In other words, one of the most valuable things to measure and count on a street, is how long people stay. A particularly memorable piece of advice Jan once gave to me, is that you can double the number of people in a public place either by doubling the number of people who are drawn to the place (which can be challenging given the need to get their attention, and then address the transportation/parking needs and implications of having them come), OR by doubling the length of time that people choose to stay. The latter is easier (or at least it should be, if place-making was understood better) – you simply have to make a place that people want to stay in longer. So the key, once people choose to come to a street or place, is to entice them to linger.
That's what sticky streets are all about. Streets that are almost a challenge to get through, not because of barriers or because, like malls, they're designed to make you feel lost, but because of so many enticing opportunities to participate in public life! Opportunities that seduce you to stop, watch, smile, enjoy and possibly participate – to be part of things.
Much of our efforts as urbanists in recent years has been promoting the concept of more walkable cities. As we think about street design however, great streets should be both walkable AND sticky. In fact, the two are completely synergistic, as there are few things that make walking safer and more enjoyable than walking along other people sitting and enjoying the street – even if you have to occasionally walk around them. Even if you don't choose to stop, it can make the walking experience so much better.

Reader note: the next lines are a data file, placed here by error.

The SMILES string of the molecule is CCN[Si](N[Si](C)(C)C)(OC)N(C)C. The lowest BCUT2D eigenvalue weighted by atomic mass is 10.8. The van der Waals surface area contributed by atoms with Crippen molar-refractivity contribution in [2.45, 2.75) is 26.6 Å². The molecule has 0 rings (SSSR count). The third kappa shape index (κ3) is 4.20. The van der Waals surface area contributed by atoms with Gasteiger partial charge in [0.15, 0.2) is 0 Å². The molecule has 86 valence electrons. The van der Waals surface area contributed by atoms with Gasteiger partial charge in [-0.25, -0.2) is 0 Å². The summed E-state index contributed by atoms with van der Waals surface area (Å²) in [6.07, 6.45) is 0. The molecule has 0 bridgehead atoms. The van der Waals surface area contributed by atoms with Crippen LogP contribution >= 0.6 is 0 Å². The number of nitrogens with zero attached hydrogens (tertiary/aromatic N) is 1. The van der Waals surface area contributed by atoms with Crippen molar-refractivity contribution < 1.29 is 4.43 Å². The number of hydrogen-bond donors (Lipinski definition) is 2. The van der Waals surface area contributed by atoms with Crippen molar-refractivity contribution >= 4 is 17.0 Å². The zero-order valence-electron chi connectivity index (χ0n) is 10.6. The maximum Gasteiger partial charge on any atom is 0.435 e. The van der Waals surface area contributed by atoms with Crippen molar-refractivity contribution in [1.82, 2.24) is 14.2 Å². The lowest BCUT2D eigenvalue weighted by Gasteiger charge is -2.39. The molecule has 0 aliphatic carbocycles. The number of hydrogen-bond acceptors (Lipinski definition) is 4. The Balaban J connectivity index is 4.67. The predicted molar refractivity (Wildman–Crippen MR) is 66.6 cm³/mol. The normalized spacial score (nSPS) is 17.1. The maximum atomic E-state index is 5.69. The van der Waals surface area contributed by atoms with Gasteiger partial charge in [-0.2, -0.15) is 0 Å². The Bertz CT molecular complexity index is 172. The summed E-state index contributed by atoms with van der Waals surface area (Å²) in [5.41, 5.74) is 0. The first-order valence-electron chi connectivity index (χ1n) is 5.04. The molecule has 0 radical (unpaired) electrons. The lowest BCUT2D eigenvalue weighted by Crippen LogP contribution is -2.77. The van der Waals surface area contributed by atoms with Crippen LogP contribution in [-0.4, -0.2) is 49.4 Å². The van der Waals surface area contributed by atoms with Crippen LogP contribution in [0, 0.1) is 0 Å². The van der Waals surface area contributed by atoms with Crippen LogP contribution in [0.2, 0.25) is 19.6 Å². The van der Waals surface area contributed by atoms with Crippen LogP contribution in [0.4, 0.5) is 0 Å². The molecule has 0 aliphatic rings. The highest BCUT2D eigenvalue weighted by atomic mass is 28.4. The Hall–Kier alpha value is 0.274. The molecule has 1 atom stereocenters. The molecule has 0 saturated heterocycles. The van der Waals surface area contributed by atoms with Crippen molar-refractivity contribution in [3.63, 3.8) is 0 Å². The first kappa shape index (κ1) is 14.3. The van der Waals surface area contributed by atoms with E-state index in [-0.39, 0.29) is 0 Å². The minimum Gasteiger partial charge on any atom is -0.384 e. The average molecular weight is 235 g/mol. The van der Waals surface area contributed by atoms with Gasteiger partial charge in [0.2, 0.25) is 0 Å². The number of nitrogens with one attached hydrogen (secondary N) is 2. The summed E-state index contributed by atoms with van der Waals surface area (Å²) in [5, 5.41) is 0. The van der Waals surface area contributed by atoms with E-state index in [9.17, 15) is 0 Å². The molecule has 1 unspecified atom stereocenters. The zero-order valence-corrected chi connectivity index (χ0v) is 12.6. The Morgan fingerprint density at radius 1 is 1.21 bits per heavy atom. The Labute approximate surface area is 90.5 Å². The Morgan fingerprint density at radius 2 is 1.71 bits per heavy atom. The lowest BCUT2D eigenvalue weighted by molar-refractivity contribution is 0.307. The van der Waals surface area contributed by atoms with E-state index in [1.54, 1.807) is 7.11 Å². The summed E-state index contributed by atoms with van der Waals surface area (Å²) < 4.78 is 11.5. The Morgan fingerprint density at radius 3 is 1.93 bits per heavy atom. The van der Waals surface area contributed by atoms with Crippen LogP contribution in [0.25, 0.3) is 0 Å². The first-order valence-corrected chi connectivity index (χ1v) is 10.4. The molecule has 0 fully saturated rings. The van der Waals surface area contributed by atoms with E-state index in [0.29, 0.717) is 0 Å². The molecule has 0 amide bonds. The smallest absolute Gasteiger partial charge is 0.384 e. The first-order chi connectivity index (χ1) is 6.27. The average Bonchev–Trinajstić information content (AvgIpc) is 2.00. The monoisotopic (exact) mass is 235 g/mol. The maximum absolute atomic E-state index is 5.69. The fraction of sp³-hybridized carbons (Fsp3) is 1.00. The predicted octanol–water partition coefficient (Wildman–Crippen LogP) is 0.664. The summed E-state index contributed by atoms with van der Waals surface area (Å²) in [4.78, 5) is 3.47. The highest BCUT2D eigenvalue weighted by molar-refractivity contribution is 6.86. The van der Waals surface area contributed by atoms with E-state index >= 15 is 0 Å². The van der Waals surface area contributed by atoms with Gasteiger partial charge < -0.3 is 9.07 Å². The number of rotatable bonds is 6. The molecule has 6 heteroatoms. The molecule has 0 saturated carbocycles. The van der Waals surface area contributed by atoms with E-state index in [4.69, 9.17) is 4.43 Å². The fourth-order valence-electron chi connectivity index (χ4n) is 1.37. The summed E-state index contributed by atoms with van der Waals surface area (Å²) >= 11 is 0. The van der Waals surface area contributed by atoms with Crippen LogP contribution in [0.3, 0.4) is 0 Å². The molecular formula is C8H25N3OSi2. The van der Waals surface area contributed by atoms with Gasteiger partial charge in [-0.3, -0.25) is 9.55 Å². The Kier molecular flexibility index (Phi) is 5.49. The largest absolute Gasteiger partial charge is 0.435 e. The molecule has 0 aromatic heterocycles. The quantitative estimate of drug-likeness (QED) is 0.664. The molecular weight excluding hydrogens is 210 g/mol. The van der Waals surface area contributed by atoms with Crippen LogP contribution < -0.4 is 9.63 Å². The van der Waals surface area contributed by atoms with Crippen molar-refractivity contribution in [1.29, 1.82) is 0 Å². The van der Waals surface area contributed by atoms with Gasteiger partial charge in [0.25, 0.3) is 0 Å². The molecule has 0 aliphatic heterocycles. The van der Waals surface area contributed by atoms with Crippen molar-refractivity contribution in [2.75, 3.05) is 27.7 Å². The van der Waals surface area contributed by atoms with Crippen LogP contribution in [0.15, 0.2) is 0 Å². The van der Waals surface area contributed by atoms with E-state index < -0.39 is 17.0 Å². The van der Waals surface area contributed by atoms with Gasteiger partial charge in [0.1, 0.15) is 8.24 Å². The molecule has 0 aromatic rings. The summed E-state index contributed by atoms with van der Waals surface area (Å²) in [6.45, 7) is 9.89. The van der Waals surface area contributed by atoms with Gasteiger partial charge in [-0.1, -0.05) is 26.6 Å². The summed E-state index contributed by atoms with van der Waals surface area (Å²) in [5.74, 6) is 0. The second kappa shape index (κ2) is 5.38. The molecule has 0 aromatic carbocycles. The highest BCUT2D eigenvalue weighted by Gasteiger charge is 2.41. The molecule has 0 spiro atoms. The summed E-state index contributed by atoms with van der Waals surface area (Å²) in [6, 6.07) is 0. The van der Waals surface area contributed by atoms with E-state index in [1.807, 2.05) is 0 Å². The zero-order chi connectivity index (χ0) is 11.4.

So what makes a street sticky? A great shopping street where every store has something going on to draw the eye. Windows with something interesting and active inside, sometimes referred to as "street theatre." Lively patios for people-watching (and don't forget, colder cities like Copenhagen have shown that patios need not be seasonal – try blankets!). Lots of casual seating and informal food opportunities such as food carts and trucks. The right combination of sun, shade, wind protection, water (especially to create "white noise" for noisy streets) and micro-climates designed for the specific local context. Things to look at and engage with, such as public art (preferably interactive).
All these can work, but never forget three things:
First, the most interesting thing for people to look at is other people.
Second, remember that the least sticky thing a street can have is blank walls, either in the initial building design, or through windows blocked with "lifestyle images" or stacked toilet paper (yes, drug stores, I’m talking to you). One might call these "teflon streets." Don’t allow them.
Third, remember not every street needs to be as sticky as every other. Pick your streets for greatest emphasis, but every street should have enough to be walkable and reward the pedestrian's eye.
Not surprisingly, these factors for sticky streets are the same as those that make sticky public places and squares, as studied for decades by great placemakers like William H. Whyte and his successors at the Project for Public Spaces (PPS). After all, streets are just public spaces - the most common kind in cities.
So as city planners and urban designers, or as any kind of place-maker, while you're having your discussions with your transportation colleagues, working hard to evolve your shared perspective on the role of streets in smarter city-making, remember this: Good cities know that streets move people, not just cars. Great cities know that streets are also places to linger and enjoy.